f1.8...

    b) The ability to add fun filters... but I can hold them in front of the lens of
    a point and shoot...

    So, today when I was considering taking the plunge to upgrade my Nikon SLR
    camera body - maybe to a D90 - I couldn't find enough motivation to do so.

    And it started me wondering if I'll ever use those lovely Nikkor f2.8D AF
    lenses.... hence the thought that it might be time to sell them....

    Your thoughts?

    ***thanks***
    Rich
     
    BigRich, Feb 16, 2011
    #1
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  2. BigRich

    Savageduck Guest

    Skip the D90, and go for a D7000, or D300s. However with the lenses you
    have, you might consider a D700, or D3s if your wallet can bear the
    weight.
    Then add the Nikon GP-1 GPS unit to any of those.
     
    Savageduck, Feb 16, 2011
    #2
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  3. BigRich

    Better Info Guest

    Sell them. Don't even hesitate. Their monetary value will just go down as
    more people move away from that camera design, looking for people to dump
    their ancient gear on. Get while the getting's still good (somewhat). Try
    and sell darkroom equipment today and you'll see what you're up against
    soon. I have 5 large boxes of darkroom gear stored in the back corner of
    the garage because its cheaper to keep it than ship it anywhere. I've been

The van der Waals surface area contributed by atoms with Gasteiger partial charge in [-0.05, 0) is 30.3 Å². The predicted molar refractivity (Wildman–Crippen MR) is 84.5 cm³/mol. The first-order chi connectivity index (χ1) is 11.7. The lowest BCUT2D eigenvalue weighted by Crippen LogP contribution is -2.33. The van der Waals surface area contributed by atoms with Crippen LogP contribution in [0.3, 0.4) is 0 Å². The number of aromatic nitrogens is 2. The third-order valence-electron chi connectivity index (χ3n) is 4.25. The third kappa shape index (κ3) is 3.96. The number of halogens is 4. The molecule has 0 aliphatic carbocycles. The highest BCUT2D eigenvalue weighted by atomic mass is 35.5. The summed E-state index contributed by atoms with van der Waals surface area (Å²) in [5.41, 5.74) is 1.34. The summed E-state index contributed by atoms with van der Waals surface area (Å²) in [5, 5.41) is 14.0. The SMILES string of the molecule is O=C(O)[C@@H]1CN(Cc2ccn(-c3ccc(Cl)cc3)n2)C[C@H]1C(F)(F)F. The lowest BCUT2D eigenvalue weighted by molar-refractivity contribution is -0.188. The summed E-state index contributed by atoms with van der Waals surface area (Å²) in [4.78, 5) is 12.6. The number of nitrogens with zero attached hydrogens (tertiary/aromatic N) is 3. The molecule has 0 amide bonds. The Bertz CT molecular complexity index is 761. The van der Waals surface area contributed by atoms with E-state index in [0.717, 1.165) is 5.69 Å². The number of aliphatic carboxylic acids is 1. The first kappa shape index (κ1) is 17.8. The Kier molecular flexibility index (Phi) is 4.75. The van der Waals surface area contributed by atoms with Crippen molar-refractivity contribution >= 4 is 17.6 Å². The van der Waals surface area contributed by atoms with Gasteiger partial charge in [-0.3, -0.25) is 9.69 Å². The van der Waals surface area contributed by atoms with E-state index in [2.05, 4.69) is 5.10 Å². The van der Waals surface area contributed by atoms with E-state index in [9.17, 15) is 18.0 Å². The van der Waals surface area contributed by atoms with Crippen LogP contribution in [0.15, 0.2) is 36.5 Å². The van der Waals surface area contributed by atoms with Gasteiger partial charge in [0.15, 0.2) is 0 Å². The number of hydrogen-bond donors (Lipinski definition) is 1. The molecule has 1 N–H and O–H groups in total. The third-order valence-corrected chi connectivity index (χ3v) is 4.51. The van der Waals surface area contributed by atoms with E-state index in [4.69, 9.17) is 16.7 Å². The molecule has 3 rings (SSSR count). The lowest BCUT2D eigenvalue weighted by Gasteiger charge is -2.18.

trying to think of a creative alternative use for a dichroic filter-head
    but no use for it has shown up yet.

    I sold all my SLR gear (less one prize performer that I held onto just as a
    keepsake) back in 2001-2002, when I discovered the joys and convenience of
    top-line super-zoom cameras for all my nature and macro photography. I
    tried a few dSLRs but always kept picking up the superzoom cameras instead.
    I miss nothing from D/SLRs, have never given that design a second thought,
    other than to avoid them in any purchase consideration for the last decade.
    There's not one thing they can do that can't be done just as well and
    better with other camera designs, if you know how to use cameras properly,
    that is.

    btw: You probably already know, but GPS won't work underwater. If you get
    that Pentax, surface before an interesting shot to grab a new satellite
    fix.
     
    Better Info, Feb 16, 2011
    #3
  4. BigRich

    Rich Guest

    Yes, but he's trying to improve his image beyond film, not fall behind
    it.
     
    Rich, Feb 16, 2011
    #4
  5. BigRich

    Better Info Guest

    When you have more experience with cameras and photography than being a